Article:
This recipe has been in my arsenal since time immemorial. It’s the SHIIIIIIT. Those little parcels of spinach all wrapped together in a super craveable, umami-laden sesame sauce – ufffffff, it gets me every time. If like me, you already had a very high bar for acceptable spinach gomae renditions, this recipe will only cause you to be more rigid in your expectations for this dish. The fact that it takes approximately 10 minutes to have on the table just adds fuel to that fire. Sorry not sorry if you’d grown complacent with the local sushi joint’s peanut-butter laced version of gomae, but this one is going to kick your old standard right out the window.
Slightly adapted from Shelley Adams (Whitewater Cooks: with Friends)
2 lb (or ll oz packet) baby spinach, washed, with any particularly tough stems discarded
1 tbsp salt
1 ½ tsp white sugar
1 tsp dried bonito flakes (available at most Asian grocers or specialty food stores)
4 tbsp sesame seeds, lightly pan-toasted, divided
½ tsp toasted sesame oil
3 tbsp soy sauce
1 tbsp rice vinegar
Bring a large pot of water to boil. Stir in the salt and baby spinach, pushing down to submerge the leaves. Cook for 1 minute, the immediately drain and run under very cold water for 30 seconds. Using your hands, squeeze as much water from the spinach as possible, then place the drained spinach on a layer of paper towels and wring out again. Place the spinach in a medium-sized bowl and set aside while you make the dressing.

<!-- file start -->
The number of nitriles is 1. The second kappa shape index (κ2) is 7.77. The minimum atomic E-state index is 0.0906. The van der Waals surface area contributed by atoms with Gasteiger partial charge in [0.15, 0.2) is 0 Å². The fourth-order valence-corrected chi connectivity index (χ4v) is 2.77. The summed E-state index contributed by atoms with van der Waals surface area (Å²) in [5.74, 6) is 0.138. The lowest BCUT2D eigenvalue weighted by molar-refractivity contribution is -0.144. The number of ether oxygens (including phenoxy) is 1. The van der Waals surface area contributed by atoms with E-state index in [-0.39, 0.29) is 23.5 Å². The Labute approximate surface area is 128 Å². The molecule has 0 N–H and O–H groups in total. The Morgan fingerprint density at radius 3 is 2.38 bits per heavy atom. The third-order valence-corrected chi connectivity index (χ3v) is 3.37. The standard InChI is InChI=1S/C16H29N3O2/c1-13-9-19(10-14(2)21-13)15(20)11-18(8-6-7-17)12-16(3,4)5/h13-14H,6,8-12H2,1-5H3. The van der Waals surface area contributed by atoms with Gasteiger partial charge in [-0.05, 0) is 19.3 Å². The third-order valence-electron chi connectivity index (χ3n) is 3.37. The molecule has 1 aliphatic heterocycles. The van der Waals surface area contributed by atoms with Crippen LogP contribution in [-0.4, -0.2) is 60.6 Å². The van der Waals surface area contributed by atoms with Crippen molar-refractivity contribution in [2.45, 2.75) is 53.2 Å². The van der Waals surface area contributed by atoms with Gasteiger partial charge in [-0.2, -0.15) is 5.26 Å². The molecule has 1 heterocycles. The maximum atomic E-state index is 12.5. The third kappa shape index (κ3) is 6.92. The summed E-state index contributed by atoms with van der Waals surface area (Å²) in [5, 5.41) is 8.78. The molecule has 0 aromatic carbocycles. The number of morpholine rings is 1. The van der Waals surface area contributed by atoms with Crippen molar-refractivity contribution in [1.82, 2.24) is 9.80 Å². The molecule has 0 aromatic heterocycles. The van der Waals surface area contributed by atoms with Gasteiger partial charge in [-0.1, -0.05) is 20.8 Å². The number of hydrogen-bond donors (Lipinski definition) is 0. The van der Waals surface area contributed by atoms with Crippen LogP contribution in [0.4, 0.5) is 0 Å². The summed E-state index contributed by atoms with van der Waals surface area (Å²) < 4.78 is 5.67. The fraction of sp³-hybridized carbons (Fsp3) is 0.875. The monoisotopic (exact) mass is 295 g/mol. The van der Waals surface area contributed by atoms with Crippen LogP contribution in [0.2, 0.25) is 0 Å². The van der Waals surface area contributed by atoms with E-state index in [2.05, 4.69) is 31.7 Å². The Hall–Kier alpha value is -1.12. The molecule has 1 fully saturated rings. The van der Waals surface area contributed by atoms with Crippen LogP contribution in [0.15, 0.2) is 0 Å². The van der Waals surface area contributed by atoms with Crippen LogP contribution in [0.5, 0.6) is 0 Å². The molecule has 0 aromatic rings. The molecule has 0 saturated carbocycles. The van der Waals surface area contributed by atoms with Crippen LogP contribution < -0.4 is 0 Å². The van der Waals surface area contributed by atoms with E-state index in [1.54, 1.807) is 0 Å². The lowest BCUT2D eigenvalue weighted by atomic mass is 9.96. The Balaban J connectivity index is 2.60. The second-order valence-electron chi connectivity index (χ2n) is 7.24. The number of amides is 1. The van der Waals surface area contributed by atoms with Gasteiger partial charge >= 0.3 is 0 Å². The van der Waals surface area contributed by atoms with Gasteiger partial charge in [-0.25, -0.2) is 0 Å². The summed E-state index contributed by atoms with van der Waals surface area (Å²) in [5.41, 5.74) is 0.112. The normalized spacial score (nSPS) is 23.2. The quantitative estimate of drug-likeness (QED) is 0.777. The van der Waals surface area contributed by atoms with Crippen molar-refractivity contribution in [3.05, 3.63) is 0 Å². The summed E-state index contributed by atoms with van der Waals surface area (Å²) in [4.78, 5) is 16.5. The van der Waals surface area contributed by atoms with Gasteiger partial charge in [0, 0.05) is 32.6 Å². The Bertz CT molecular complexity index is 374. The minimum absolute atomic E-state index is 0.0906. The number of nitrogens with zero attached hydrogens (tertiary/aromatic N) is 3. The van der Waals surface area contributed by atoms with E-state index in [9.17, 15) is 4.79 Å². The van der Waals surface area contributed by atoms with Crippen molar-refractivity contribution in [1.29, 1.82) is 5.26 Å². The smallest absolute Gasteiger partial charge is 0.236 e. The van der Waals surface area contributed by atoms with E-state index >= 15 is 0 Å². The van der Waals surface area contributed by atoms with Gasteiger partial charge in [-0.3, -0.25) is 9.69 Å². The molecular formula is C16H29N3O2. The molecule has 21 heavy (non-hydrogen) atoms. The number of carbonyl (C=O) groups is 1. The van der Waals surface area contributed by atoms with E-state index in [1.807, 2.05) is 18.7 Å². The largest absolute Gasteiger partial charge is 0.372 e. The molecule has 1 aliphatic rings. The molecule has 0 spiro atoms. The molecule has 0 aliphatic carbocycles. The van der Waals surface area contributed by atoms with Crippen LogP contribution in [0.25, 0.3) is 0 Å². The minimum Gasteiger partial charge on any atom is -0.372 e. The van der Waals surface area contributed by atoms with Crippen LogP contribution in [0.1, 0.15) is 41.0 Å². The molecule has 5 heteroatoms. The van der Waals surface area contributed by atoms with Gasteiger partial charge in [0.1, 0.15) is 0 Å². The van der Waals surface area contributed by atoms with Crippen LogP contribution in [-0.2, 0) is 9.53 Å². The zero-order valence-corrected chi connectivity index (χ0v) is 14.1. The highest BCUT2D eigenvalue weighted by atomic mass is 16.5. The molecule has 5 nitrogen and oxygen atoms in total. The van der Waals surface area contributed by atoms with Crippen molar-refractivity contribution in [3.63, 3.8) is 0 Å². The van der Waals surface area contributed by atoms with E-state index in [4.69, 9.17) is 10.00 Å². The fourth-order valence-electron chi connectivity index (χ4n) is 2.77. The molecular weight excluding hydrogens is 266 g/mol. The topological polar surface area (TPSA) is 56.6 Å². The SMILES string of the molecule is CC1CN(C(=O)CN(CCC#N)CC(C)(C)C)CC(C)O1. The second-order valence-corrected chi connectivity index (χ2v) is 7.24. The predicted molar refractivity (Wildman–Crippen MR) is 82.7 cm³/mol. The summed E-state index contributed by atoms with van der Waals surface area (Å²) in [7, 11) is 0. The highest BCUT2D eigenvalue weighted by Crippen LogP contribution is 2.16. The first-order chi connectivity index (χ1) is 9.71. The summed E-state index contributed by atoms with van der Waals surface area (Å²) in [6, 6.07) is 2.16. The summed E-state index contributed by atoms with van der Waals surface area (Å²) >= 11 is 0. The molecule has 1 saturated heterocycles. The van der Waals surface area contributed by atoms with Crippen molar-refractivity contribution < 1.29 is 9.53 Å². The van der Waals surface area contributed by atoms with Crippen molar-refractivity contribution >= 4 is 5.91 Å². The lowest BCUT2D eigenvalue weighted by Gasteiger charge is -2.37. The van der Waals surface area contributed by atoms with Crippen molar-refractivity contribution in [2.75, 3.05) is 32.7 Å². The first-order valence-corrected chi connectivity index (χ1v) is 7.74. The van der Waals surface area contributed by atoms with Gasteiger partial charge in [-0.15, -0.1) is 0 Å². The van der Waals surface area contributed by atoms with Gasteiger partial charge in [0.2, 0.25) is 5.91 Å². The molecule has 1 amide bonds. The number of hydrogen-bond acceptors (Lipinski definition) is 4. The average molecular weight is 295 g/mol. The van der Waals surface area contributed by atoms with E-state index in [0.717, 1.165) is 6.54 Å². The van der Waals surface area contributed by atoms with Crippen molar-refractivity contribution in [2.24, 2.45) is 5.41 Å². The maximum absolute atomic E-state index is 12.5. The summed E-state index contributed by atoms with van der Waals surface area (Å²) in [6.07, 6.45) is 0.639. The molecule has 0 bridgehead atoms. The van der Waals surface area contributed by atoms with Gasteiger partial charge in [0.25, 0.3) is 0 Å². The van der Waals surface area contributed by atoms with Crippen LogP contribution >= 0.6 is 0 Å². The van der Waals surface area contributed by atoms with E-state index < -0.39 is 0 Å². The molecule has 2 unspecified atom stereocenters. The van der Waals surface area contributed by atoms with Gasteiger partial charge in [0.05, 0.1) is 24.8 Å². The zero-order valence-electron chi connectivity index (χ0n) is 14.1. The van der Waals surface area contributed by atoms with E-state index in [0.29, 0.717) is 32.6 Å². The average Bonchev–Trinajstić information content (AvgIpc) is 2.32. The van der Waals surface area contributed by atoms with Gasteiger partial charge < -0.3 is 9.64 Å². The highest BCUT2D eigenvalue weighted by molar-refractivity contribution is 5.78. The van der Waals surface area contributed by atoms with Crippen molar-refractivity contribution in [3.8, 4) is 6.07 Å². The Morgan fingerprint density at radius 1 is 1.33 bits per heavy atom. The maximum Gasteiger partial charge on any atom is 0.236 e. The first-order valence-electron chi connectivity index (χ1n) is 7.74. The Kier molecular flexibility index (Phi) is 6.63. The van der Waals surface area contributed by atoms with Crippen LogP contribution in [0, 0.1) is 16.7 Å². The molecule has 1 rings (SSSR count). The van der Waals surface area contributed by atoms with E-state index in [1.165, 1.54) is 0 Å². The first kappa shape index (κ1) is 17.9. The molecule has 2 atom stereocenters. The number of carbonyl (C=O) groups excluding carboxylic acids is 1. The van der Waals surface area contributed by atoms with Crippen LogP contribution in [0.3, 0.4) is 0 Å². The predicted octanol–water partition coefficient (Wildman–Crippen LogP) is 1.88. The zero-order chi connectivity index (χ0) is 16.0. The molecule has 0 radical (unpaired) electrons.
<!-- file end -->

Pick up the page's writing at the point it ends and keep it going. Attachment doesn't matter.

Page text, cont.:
Place the sugar, bonito flakes, and 2 tbsp sesame seeds in the bowl of a food processor (mini food processors are perfect for this!) and blend together until the seeds are coarsely crushed. Add the sesame oil, soy sauce, rice vinegar, and 2 tbsp water. Blend until fairly smooth and creamy.
Toss the drained spinach with the dressing until well-coated. You may need to give the spinach a gentle squeeze after dressing if the leaves have become too wet to work with. Divide the spinach into 2 portions and roll each piece out into a tight log, about 6 inches long. I use the palms of my hands to press the spinach down and compact it as best I can. The spinach is hard to roll, but don’t worry too much, you can always shape the pieces more easily once they’re sliced. Cut each log into 3 smaller logs, re-shape as needed, then sprinkle with the extra sesame seeds. Serve on a plain white platter and feel very minimalist and superior.